Don’t be fooled by ramdomness

I’m enjoying reading Fooled by Ramdomness by Nassim Teleb at the moment.  Any book that opens with an instruction to Take knowledge less seriously has got to be good!

The central argument is that as humans we are uncomfortable with the amount of randomness in life and therefore constantly look for (and find) causality where none exists.  I see this everywhere.  In the venture capital business I come across it all the time when figuring out whether people who have been successful once will be successful again.

Everyone can explain how their success is a result of what they have done – people they have hired, decisions taken etc. – but the truth of life is that a goodly portion of them will have been successful solely because they are lucky.  The dangerous thing is when someone who was lucky takes their “lessons” and applies them to a different business.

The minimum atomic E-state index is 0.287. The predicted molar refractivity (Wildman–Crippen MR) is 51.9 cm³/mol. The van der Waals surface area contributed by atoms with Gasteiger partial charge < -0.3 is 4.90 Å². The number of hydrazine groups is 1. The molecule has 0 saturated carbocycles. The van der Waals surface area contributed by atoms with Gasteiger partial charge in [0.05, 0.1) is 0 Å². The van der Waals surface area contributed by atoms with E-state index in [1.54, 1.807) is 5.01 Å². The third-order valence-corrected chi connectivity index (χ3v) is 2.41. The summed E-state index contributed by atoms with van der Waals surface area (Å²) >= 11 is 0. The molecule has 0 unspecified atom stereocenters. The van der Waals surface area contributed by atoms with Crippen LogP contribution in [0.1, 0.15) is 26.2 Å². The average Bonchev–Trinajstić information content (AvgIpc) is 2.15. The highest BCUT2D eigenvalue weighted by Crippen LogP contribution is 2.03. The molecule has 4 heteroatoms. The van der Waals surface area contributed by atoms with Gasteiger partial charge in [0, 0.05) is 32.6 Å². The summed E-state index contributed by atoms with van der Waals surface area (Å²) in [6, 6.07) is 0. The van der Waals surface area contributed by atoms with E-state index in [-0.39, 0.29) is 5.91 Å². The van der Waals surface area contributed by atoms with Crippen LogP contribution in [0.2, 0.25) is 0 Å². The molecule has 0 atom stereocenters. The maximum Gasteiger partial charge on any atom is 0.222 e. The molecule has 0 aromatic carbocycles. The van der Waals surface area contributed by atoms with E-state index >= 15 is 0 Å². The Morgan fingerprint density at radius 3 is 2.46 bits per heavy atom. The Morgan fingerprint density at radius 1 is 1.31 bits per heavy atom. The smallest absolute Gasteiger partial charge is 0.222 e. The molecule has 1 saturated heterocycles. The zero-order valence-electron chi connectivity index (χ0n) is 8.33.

As individuals understanding where we have been lucky and where success came without luck is critical for our continued development and good performance.

A related point that Taleb makes is the importance of understanding the role of chance in your result when evaluating whether you made a good decision.  I.e. the last investment decision I made could have been a bad one even if I made a profit if the only way I got there was by extreme good luck.

As Taleb puts it – you could win playing Russian roulette, but that doesn’t mean it was a good decision to play!